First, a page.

Doug's Take: Doug's take: 'Won't Back Down' leaves the audience feeling empowered
20th Century Fox, Kerry Hayes, Associated Press
Adams Elementary School is failing. By every measurement, the school itself has received an "F" for 19 consecutive years. The odds of an Adams student going to college … 2 percent. The odds of ending up in prison are astronomically higher. As a parent, what do you do?
"Won't Back Down" is the story of two mothers who decide to take matters into their own hands and fight for their children's right for a quality education.
Maggie Gyllenhaal stars as Jamie, the feisty single mother of little Malia who is dealing with learning disabilities. To make matters worse, Malia's teacher is clearly recognized as the most inept in the school. Despite every effort, trying to come up with the money for private school, putting her daughter's name in the lottery at a respected "charter-type" school, nothing falls their way.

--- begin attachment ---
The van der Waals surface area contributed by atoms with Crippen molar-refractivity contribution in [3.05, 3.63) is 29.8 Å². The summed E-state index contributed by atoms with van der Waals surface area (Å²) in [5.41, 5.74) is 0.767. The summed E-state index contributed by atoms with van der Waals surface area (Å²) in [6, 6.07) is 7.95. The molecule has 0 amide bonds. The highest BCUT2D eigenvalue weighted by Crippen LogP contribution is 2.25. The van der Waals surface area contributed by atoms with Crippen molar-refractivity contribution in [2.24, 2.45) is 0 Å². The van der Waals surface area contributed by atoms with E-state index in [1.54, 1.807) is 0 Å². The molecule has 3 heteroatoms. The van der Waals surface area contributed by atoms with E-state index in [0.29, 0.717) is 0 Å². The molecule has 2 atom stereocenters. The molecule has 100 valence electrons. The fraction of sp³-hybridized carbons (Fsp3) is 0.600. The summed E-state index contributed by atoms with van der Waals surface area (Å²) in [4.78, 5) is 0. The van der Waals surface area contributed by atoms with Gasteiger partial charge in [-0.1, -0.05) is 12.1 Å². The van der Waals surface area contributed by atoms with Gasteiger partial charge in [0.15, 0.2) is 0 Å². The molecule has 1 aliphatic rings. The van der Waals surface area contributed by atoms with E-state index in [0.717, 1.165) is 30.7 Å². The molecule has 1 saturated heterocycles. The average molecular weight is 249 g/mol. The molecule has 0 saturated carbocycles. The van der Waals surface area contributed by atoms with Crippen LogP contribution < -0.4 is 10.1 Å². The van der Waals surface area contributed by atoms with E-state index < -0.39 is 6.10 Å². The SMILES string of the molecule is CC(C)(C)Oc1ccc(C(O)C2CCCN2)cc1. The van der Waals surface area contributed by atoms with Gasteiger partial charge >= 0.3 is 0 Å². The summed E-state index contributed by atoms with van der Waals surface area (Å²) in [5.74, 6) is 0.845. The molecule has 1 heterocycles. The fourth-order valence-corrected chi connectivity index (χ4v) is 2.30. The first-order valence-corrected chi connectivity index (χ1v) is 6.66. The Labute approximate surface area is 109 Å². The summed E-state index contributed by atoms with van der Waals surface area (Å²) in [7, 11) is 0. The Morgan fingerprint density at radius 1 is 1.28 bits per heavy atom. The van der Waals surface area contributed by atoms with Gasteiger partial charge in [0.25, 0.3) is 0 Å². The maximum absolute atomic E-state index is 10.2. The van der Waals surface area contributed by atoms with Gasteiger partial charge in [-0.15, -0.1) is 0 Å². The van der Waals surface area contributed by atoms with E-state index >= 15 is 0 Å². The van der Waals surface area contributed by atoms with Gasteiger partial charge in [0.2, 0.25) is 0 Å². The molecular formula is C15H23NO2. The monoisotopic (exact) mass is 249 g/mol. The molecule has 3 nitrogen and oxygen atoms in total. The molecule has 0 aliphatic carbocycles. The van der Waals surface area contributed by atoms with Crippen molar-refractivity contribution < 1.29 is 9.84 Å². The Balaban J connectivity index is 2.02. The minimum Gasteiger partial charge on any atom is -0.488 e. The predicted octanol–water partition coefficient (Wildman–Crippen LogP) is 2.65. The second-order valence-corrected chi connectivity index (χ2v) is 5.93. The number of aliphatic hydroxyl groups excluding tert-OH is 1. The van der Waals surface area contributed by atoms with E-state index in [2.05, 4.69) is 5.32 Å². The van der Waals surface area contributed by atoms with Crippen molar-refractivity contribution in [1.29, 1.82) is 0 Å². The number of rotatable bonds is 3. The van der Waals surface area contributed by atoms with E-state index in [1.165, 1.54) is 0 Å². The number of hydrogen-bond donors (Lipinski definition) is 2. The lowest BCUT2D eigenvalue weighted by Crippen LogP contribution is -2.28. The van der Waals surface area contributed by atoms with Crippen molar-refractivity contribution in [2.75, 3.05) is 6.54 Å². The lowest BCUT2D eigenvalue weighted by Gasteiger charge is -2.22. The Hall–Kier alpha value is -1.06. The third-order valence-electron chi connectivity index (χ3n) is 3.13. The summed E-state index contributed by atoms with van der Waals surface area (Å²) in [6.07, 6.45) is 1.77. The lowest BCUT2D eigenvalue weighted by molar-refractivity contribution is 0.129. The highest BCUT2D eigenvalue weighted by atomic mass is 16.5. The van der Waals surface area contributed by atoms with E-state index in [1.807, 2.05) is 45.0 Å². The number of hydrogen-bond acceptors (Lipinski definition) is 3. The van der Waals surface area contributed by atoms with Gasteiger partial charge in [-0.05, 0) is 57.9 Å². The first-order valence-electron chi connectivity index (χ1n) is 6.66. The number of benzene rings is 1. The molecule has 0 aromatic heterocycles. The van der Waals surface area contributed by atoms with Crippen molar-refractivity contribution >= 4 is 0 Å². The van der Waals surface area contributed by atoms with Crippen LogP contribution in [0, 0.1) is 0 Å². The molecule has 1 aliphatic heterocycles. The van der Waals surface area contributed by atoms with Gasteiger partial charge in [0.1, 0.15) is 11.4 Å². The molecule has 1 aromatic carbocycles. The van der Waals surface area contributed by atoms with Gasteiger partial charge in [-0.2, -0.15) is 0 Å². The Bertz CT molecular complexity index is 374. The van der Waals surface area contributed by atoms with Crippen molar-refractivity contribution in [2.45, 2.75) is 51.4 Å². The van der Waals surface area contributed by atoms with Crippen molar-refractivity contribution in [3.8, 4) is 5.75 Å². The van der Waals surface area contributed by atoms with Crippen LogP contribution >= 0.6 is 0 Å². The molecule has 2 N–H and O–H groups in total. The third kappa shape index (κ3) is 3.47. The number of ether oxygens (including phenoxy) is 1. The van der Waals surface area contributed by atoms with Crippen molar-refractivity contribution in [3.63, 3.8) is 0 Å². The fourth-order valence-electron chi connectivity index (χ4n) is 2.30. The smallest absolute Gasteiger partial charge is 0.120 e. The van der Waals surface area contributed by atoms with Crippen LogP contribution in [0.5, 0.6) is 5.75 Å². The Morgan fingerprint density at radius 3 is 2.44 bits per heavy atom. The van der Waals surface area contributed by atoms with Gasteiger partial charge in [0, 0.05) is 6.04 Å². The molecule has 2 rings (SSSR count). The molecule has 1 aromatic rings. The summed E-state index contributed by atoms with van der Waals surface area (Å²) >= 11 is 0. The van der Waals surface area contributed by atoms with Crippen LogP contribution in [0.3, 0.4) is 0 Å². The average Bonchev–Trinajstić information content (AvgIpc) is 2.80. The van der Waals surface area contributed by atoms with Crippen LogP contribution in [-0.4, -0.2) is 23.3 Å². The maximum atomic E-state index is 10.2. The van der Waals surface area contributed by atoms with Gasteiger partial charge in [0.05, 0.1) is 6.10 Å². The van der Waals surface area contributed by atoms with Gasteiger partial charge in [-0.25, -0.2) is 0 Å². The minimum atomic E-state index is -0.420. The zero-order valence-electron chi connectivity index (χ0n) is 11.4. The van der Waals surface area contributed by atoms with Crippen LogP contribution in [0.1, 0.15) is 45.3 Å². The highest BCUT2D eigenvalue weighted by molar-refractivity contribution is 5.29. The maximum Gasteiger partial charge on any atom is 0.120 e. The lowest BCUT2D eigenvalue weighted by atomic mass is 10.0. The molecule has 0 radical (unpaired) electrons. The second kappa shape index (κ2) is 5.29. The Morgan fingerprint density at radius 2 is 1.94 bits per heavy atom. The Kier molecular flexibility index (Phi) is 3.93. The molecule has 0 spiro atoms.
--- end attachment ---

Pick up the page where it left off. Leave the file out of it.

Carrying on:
Viola Davis stars as Nona. She teaches at Adams and is dealing with a son who also has learning challenges. Painfully aware of her school's shortcomings, Nona eventually teams with Jamie to spearhead change. Together, they put into motion a petition where, if enough teachers and parents sign on, the school can be radically changed and fall under the petitioner's control.
Of course, the school district and the teachers union have made this action as difficult as possible and our two crusading mothers run into obstacle after obstacle, including personal attacks on their character.
Regardless of your opinion of unions, the teachers association in this film is melodramatic and cartoonish. Holly Hunter, as a union official, turns in a truly strange performance and Ned Eisenberg as the union president … well, he's ridiculous.
But still, even though we're milked for emotion here and there, I really enjoyed the film. Davis and Gyllenhaal are terrific. The two little kids, especially Emily Lind as Malia, touch the heart.
But best of all, you leave the theater feeling empowered. Maybe we don't have to settle for sub-standard opportunities for our kids, regardless of economic circumstances.
"Won't Back Down" gets 3 stars and it's only rate PG.
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